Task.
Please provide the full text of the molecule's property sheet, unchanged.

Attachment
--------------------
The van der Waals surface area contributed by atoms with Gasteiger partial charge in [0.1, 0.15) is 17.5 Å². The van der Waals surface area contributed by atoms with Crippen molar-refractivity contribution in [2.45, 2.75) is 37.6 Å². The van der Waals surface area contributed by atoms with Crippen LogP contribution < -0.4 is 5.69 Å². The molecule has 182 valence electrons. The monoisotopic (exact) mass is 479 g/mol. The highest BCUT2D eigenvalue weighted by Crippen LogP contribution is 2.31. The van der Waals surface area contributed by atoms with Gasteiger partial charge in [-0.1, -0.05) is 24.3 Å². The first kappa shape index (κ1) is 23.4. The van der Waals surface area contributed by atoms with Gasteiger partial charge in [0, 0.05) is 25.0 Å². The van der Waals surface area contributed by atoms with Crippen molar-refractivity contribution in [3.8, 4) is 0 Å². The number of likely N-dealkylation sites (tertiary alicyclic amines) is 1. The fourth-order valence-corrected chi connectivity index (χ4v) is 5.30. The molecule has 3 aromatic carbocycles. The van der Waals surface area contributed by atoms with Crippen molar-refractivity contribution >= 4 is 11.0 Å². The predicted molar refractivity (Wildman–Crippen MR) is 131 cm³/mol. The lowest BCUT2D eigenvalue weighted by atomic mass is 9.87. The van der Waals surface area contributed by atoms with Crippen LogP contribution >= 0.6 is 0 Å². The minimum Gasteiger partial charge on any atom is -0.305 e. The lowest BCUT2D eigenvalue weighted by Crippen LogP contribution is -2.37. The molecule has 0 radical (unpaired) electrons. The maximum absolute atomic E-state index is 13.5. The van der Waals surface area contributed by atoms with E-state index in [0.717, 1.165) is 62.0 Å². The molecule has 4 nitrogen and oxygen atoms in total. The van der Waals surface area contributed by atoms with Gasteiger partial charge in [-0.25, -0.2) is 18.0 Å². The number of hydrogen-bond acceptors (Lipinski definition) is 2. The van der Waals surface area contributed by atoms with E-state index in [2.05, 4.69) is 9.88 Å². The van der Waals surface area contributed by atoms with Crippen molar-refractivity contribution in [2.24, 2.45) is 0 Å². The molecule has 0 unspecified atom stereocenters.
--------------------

The van der Waals surface area contributed by atoms with Gasteiger partial charge in [0.1, 0.15) is 17.5 Å². The van der Waals surface area contributed by atoms with Crippen molar-refractivity contribution in [2.45, 2.75) is 37.6 Å². The van der Waals surface area contributed by atoms with Crippen LogP contribution < -0.4 is 5.69 Å². The molecule has 182 valence electrons. The monoisotopic (exact) mass is 479 g/mol. The highest BCUT2D eigenvalue weighted by Crippen LogP contribution is 2.31. The van der Waals surface area contributed by atoms with Gasteiger partial charge in [-0.1, -0.05) is 24.3 Å². The first kappa shape index (κ1) is 23.4. The van der Waals surface area contributed by atoms with Gasteiger partial charge in [0, 0.05) is 25.0 Å². The van der Waals surface area contributed by atoms with Crippen molar-refractivity contribution in [3.8, 4) is 0 Å². The number of likely N-dealkylation sites (tertiary alicyclic amines) is 1. The fourth-order valence-corrected chi connectivity index (χ4v) is 5.30. The molecule has 3 aromatic carbocycles. The van der Waals surface area contributed by atoms with Crippen molar-refractivity contribution >= 4 is 11.0 Å². The predicted molar refractivity (Wildman–Crippen MR) is 131 cm³/mol. The lowest BCUT2D eigenvalue weighted by atomic mass is 9.87. The van der Waals surface area contributed by atoms with Crippen LogP contribution >= 0.6 is 0 Å². The minimum Gasteiger partial charge on any atom is -0.305 e. The lowest BCUT2D eigenvalue weighted by Crippen LogP contribution is -2.37. The molecule has 0 radical (unpaired) electrons. The maximum absolute atomic E-state index is 13.5. The van der Waals surface area contributed by atoms with E-state index in [0.717, 1.165) is 62.0 Å². The molecule has 4 nitrogen and oxygen atoms in total. The van der Waals surface area contributed by atoms with Gasteiger partial charge in [-0.25, -0.2) is 18.0 Å². The number of hydrogen-bond acceptors (Lipinski definition) is 2. The van der Waals surface area contributed by atoms with E-state index in [2.05, 4.69) is 9.88 Å². The van der Waals surface area contributed by atoms with Crippen molar-refractivity contribution in [2.24, 2.45) is 0 Å². The molecule has 0 unspecified atom stereocenters.